involved in the modulation of many important retinal functions;
for instance, it can modulate the electroretinogram response
(ERG, [2–5]), and administration of exogenous melatonin
increases light-induced photoreceptor degeneration . Melatonin
may also have protective effects on photoreceptors [4,7] and on
other cell types, such as ganglion cells . Recent studies have
implicated melatonin in the pathogenesis of age-related macular
degeneration (AMD). Yi et al.  reported that oral administra-
tion of melatonin (3 mg) may protect the retina and delay the
progression of AMD, while Rosen et al.  reported that
production of melatonin is decreased in AMD patients with
respect to age-matched controls, thus suggesting that a deficiency
in melatonin may play a role in the pathogenesis of AMD.
Melatonin acts via melatonin receptors that are found in many
retinal cells types . In particular, melatonin receptors
type 1(MT1) have been localized to the photoreceptor cells in
many species, including humans [4,11,12]; thus, this neurohor-
mone may play an important role in photoreceptor functions.
Previous studies have investigated the effect of aging on the
retinal structure and functioning in the mouse. Overall, the data
indicate that the amplitude of the ERG declines with age and that
these changes do not correlate with significant changes in the
morphology of the photoreceptor cells, at least until 12 months of
age (13, 14). However, it is important to note that these studies
were performed in C57BL/6 and Balb/c mice, which are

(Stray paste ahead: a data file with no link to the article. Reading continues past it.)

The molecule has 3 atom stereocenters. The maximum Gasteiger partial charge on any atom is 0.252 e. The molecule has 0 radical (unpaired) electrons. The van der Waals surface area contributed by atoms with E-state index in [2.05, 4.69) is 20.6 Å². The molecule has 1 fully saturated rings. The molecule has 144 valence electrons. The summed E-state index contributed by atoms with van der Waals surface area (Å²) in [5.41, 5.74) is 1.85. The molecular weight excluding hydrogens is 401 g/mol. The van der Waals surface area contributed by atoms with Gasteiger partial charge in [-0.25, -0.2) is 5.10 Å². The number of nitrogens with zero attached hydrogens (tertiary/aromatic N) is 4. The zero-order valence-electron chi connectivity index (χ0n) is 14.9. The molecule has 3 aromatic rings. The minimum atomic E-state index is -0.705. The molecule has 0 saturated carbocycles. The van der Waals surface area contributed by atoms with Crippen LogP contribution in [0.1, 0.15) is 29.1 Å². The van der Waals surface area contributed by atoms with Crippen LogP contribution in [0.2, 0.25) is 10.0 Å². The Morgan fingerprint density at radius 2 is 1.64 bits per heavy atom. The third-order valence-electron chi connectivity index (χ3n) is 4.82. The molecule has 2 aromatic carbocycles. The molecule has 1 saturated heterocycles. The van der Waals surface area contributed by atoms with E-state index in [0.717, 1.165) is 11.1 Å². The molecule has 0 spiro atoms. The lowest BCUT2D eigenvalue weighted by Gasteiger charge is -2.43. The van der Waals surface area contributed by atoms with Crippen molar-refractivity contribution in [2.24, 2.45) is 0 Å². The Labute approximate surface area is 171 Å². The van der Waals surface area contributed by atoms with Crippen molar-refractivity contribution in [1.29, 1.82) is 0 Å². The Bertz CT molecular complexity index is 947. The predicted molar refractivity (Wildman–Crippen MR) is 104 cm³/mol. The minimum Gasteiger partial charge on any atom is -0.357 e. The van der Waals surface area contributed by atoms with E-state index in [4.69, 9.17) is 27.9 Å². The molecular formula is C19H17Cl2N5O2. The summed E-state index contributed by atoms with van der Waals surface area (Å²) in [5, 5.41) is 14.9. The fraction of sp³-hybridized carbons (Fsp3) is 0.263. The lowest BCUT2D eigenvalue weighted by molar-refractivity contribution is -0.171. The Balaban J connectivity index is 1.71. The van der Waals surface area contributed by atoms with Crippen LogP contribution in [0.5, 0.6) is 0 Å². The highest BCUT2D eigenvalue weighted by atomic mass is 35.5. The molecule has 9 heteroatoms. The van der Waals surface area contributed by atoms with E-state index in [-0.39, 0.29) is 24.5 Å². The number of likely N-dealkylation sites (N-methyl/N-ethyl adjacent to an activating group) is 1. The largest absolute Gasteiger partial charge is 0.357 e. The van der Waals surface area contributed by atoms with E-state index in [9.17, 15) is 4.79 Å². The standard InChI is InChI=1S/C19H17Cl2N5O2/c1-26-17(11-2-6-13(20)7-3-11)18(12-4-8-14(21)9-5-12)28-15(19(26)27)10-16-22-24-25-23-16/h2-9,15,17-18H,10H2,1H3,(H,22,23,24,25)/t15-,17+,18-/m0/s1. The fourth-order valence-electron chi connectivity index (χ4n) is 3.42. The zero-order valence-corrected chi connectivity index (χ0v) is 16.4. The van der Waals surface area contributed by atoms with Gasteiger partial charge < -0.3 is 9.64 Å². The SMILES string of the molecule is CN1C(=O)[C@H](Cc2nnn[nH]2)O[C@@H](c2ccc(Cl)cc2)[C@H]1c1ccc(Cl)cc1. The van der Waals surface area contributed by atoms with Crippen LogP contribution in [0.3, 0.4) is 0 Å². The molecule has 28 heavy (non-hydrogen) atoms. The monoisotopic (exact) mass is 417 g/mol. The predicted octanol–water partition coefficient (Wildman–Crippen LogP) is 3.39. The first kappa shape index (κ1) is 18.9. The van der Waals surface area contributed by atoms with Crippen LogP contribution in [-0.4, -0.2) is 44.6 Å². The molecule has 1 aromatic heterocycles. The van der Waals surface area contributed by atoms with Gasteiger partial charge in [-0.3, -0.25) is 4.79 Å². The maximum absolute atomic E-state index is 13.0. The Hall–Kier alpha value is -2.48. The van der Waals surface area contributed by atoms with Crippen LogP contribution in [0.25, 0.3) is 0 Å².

genetically deficient to synthesize melatonin in the pineal gland
and retina (15, 16) because they have a mutation in AANAT that
prevents the synthesis of appreciable amounts of melatonin (17).
Several studies have indicated that melatonin may delay the
neurodegenerative process of aging . Therefore, we investigate
the effects of aging on retinal functioning and organization in
C3H-f+/+ mice, a melatonin proficient mouse strain [15,16].
Effect of Aging on the Scotopic Electroretinogram (ERG)
and Scotopic Threshold Response (STR)
The scotopic ERG was recorded in mice of different ages (3, 6,
and 12 months) and at two different time points (ZT6 and ZT18).
As shown in Figures 1A through 1F, the amplitude of the a and b
waves at ZT6 and ZT18 steadily decreases with age. The
amplitude of the waves of younger mice (3 months) is significantly
higher than that observed in 6-month-old mice (Two-way
ANOVA, P,0.01 followed by Tukey tests, P,0.05). The
PLoS ONE | www.plosone.org1 May 2012 | Volume 7 | Issue 5 | e37799
amplitude of the a and b waves of 12-month-old mice was
significantly lower than that measured in 6-month-old mice (Two-
way ANOVA, P,0.01 followed by Tukey tests, P,0.05). No
further decrease in the amplitude of a and b waves was observed in
older mice (Two-way ANOVA, P.0.1, data not shown). The
diurnal rhythm in the amplitude of the a and b waves was present
in young mice (3 and 6 months, Two-way Anova, P,0.01; see
Figure 1A, 1B, 1D and 1E) but not in older mice (Figures 1C and
1F; Two-way ANOVA, P.0.1). We then investigated the STR for
the three different ages at ZT6 (Figure 2A) and at ZT18